07-29-2009, 06:39 AM
Thats easy to answer MPH...that 10V difference is how much loss there is as the power cord goes across the ditch from Oz to NZ,that way when the last kiwi leaves NZ we can turn the power off instead...hehehehe

wjohn
07-29-2009, 07:17 AM
Ok,

we had to have one, and he is from the 'other' state of Australia.

I think what your are referencing to is AS/NZ2926-1987 which stated that the domestic supply voltage for Australia and our eight state was 240 VAC (+6/ -10%).

In 2000. AS/NZ2926 was 'harmonised' with the rest of the world. the new standard is 230 VAC (+10/-6%) . The math shows the the Upper and Lower limits are the same, just the label has changed.

In the US, the standard is 120VAC (+5/-5%), yet you will find references to 110, 115 and 117.

and for the record, 220 and 240 VAC fall within the standard AS/NZ2926 as part of the harmonisation protocol.

To para-phrase an ex PM of NZ, for every KIWI that returns to NZ, the collective IQ of NZ and AUS increases.

Matt_Edwards
07-29-2009, 07:18 AM
Why 240 VAC vs 120VAC?


.....

Remember - this is just a post, not a thesis... ;-)

Great piece.

Did you know? "As of 2000, the mains supply voltage specified in AS 60038 is 230 V with a tolerance of +10% -6%[3]. This was done for voltage harmonisation - however 240 V is within tolerance and is commonly found."
http://en.wikipedia.org/wiki/Mains_power_systems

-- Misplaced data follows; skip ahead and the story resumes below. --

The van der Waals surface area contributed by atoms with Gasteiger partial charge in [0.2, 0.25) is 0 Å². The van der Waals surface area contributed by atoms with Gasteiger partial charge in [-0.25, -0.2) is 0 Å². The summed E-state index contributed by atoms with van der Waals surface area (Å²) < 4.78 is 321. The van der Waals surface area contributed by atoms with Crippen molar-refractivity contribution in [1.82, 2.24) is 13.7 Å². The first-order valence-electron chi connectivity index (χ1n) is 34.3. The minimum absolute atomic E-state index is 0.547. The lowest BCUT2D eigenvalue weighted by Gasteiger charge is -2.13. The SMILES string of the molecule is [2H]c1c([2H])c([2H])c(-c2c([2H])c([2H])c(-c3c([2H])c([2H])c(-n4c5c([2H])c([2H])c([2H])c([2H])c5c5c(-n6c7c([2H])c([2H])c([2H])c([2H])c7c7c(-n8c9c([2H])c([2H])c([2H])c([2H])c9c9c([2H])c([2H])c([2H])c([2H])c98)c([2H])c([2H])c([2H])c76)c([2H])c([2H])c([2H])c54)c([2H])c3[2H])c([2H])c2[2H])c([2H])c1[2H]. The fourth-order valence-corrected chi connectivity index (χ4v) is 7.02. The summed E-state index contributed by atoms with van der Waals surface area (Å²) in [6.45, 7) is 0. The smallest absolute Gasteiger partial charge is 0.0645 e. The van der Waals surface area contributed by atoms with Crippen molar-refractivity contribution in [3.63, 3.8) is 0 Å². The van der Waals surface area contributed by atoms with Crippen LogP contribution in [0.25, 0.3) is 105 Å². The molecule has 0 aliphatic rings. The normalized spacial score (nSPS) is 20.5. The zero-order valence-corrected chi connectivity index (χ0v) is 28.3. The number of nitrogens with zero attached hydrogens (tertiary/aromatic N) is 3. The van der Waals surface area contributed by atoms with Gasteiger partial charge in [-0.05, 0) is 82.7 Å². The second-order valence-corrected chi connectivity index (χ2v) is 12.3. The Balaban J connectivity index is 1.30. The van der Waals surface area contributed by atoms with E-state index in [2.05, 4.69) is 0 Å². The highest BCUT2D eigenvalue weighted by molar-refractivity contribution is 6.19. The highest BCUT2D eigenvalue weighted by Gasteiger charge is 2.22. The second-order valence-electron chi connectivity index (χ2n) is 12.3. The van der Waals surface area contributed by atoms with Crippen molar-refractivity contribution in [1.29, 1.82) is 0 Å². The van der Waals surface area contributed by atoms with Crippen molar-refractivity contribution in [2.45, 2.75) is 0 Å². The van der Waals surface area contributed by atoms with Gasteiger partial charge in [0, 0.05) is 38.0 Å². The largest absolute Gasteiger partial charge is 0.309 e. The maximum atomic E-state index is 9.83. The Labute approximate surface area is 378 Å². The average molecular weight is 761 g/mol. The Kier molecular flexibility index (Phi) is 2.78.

I didn't know this. I am going to go and ask Integral Energy about this

Cheers
matt

Matt_Edwards
07-29-2009, 07:20 AM
damn I hate that.

toodle_pipsky
07-29-2009, 07:21 AM
Because of the egos of men.. (Toodle should like that).

I did say something about "the man". . . . I also mentioned imperial and metric. Ooooh it's a can of worms ;)

oldcqr
07-29-2009, 08:53 AM
... and I'll have you know that some of us Americans really want Metric. I'm sick of keeping 2 sets of tools around!:p

g2ktcf
07-29-2009, 08:57 AM
... and I'll have you know that some of us Americans really want Metric. I'm sick of keeping 2 sets of tools around!:p


No kidding! Would make engineering alot easier as well! :lol:

dirknerkle
07-29-2009, 01:32 PM
... and I'll have you know that some of us Americans really want Metric. I'm sick of keeping 2 sets of tools around!:p

I harken back to the old days of street racing when all you needed was a flat blade screwdriver, a vise-grips, a 9/16 wrench and some electrical tape and you could fix a Chevy... (sigh...) :(

rstehle
07-29-2009, 01:56 PM
I harken back to the old days of street racing when all you needed was a flat blade screwdriver, a vise-grips, a 9/16 wrench and some electrical tape and you could fix a Chevy... (sigh...) :(

Don't forget a big Crescent wrench and a 3/4" spark plug socket...........

dirknerkle
07-29-2009, 03:01 PM
Don't forget a big Crescent wrench and a 3/4" spark plug socket...........

So you have fond thoughts about the 'old days' too, eh?

synnie
07-29-2009, 03:32 PM
Oldcqr------you can never have too many tools:P

ErnieHorning
07-29-2009, 06:40 PM
... you can never have too many tools:PThatís what I tell my wife, every time I need just one more.:p

rstehle
07-29-2009, 08:03 PM
So you have fond thoughts about the 'old days' too, eh?

Oh Yeah! That's how I kept my '57 Chevy running................